BERKELEY, Calif., July 14, 2013 (GLOBE NEWSWIRE) -- Half of all pets in the United States are overweight or obese – and weight management problems are also affecting pets in Berkeley, warns veterinarian Dr. Jas Mattu. In partnership with University Veterinary Hospital, Dr. Mattu is raising awareness about the dangers of obesity in pets and working to stop the epidemic. The veterinarian recommends pet owners schedule regular weight management consultations with their local animal hospital to proactively address potential weight problems head-on. A change in diet, fewer treats, smaller portion sizes and increased activity can help pets safely lose weight.
Dr. Jas Mattu, a veterinarian with University Veterinary Hospital is warning pet owners about the dangers of pet obesity. According to Dr. Mattu, pet obesity is a growing problem, compromising the health for hundreds of pets each year.
"Pet obesity is a serious, clinical issue," said Dr. Mattu. "Pets that are overweight or obese are at increased risk for heart disease, diabetes, mobility problems, and ultimately an early death."
Overfeeding is a leading cause for pet obesity in Berkeley pets, says Dr. Mattu. The veterinarian warns that pet owners frequently over-estimate how much food their pets require on a daily basis.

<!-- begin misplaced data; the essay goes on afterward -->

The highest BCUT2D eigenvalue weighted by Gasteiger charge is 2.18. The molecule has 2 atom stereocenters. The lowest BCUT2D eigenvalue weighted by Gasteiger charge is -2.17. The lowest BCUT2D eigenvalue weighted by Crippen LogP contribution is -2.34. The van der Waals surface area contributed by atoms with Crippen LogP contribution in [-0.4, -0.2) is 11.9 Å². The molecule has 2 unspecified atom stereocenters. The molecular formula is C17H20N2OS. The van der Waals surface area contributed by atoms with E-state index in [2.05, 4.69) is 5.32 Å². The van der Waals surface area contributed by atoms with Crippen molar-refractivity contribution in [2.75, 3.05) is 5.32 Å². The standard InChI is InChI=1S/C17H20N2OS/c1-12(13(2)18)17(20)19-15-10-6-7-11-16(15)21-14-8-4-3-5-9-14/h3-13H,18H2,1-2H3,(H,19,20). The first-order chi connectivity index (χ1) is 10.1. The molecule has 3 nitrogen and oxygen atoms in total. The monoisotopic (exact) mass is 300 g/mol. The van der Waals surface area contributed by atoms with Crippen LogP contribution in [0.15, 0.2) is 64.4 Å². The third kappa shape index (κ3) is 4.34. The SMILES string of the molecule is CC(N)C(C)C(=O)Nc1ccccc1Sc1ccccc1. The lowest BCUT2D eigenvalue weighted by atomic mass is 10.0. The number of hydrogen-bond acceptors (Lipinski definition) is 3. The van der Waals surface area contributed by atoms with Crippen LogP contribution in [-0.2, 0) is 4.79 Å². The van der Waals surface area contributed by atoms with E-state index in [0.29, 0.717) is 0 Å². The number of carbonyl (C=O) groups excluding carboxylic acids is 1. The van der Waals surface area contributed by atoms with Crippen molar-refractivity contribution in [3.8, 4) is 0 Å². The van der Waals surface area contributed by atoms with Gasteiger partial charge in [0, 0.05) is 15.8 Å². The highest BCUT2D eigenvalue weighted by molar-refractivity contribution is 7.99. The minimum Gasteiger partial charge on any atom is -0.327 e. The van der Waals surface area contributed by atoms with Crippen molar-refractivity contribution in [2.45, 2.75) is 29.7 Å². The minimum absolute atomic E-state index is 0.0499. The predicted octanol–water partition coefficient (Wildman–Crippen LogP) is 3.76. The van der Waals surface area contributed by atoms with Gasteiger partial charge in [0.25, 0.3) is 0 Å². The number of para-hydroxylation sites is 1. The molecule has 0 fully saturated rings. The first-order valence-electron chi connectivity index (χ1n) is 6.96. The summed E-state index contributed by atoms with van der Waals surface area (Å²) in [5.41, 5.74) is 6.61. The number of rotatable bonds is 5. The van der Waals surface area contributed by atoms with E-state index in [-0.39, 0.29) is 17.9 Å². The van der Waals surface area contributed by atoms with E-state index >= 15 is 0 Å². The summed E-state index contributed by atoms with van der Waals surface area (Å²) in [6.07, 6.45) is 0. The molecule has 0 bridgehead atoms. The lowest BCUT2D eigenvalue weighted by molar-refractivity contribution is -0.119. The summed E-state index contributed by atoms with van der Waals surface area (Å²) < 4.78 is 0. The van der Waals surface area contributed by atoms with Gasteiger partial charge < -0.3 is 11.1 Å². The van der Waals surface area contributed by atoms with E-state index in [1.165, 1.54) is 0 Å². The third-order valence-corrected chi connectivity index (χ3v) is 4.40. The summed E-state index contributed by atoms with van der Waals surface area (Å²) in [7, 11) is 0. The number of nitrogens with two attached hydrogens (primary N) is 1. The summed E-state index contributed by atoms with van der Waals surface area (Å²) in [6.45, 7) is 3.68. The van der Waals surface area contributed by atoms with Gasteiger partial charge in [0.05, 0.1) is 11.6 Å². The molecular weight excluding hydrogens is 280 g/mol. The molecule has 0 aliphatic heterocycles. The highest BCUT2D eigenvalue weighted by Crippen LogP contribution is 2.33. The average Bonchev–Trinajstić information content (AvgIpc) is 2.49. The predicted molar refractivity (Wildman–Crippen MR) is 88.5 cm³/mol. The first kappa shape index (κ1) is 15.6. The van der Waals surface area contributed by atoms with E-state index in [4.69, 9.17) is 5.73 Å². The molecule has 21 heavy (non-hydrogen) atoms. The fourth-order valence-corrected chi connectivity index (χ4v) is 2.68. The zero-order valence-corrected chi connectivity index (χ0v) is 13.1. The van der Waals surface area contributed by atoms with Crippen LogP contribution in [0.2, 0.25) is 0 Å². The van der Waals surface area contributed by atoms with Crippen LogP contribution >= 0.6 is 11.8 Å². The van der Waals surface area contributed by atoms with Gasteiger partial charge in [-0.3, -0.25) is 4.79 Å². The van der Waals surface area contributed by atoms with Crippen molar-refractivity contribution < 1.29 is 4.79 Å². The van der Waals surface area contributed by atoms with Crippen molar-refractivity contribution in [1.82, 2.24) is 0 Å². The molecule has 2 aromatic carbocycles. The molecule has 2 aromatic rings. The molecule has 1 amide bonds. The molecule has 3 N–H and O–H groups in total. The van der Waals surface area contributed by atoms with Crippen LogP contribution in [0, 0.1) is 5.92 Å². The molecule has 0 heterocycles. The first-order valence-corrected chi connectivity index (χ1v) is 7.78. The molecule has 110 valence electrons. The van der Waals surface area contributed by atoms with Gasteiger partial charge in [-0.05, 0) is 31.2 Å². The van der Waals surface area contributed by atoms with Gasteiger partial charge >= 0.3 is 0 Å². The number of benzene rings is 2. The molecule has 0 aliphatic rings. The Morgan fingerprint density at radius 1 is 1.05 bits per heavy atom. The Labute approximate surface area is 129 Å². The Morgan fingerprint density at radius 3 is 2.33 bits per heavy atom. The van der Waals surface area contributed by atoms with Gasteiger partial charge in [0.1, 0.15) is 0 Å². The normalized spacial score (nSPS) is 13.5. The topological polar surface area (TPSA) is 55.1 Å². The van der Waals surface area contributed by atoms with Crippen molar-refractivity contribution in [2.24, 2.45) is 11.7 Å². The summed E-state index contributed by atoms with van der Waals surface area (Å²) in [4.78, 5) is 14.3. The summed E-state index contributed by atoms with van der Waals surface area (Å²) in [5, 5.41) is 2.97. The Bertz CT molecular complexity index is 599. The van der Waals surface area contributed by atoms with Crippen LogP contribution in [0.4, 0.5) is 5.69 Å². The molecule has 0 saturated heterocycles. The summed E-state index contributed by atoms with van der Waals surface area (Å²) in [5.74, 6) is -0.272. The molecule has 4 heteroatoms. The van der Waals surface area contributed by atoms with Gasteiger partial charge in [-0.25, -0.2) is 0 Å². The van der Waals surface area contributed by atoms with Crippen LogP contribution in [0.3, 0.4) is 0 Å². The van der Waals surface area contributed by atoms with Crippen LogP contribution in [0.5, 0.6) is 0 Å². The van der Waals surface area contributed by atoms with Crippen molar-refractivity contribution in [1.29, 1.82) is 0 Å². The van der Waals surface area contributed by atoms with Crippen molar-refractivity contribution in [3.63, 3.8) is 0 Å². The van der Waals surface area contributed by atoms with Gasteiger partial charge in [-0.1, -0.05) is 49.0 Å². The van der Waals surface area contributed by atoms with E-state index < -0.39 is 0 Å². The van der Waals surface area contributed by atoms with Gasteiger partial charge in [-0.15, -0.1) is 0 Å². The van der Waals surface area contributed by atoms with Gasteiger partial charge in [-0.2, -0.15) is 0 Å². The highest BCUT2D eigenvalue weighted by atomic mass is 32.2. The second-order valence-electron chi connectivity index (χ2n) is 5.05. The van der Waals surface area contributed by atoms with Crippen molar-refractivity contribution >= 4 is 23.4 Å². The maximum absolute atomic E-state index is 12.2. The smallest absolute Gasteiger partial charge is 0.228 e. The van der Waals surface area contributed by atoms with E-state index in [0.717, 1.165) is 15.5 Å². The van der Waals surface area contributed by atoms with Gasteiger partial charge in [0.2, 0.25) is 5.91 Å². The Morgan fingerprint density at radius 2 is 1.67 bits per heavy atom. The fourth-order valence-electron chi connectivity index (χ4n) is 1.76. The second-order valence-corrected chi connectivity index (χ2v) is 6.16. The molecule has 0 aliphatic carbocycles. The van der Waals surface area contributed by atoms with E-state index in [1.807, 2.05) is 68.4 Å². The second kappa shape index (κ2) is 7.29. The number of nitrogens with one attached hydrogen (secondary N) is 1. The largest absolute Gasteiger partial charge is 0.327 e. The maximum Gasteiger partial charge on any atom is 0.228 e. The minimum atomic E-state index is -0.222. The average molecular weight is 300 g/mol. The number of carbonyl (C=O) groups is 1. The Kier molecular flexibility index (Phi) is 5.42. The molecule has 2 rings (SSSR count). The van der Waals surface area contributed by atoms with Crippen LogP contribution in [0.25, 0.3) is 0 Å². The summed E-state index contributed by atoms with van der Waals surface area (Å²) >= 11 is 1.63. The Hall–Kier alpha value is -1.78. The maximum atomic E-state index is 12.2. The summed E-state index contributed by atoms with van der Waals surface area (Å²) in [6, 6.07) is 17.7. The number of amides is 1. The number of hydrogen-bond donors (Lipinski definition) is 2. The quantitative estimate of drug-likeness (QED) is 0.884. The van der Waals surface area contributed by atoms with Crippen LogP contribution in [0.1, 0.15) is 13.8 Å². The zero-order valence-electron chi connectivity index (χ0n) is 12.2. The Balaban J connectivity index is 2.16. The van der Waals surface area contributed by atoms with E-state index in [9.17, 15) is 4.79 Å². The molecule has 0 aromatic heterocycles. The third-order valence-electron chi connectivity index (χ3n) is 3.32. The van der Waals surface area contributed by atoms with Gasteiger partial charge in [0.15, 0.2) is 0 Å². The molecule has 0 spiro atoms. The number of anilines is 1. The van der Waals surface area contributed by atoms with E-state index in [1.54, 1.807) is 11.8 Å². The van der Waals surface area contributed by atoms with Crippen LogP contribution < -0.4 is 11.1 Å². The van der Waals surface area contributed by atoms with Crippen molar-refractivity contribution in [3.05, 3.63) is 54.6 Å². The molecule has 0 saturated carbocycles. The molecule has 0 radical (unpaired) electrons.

"The feeding guidelines on the back of pet food are general recommendations for active pets," said Dr. Mattu. "However, not all pets require as much food as the guidelines indicate. Additionally, pet owners must take into account the caloric content of treats. Some treats can add up to more calories than a standard food serving."
In addition to overfeeding, Dr. Mattu says that some commercial pet foods are closer to junk food than an actual healthy meal. This can lead to weight gain and nutrient deficiencies in pets.
"Many commercial pet foods are packed with fillers and additives that add calories to the food without adding nutritional value," said Dr. Mattu. "Just like the processed food that people eat, processed pet food can range significantly in nutritional value. If pet owners are not sure about their pet's food quality, a veterinarian can make specific recommendations to ensure pets receive the right balance of nutrients."
Dr. Mattu is encouraging pet owners to proactively monitor their pet's diet and activity levels in an effort to prevent weight problems.
"Proactive care is the best way to keep a pet's weight under control and prevent pet obesity," says Dr. Mattu. "This starts with a weight management and nutrition consultation at an animal hospital. A veterinarian can best assess a pet's overall health and make specific recommendations for daily food intake."
Weight management and nutrition counseling is also beneficial for pets with special dietary requirements, such as food allergies. An elimination diet is frequently necessary to specifically identify allergen triggers.
In addition to nutrition consulting, the Berkeley Animal Hospital provides veterinary wellness care, vaccinations, surgery, geriatric care and dermatology.
To learn more please visit University Veterinary Hospital's website at http://uvhberkeley.com/.
CONTACT: University Veterinary Hospital 888-667-5235Source:University Veterinary Hospital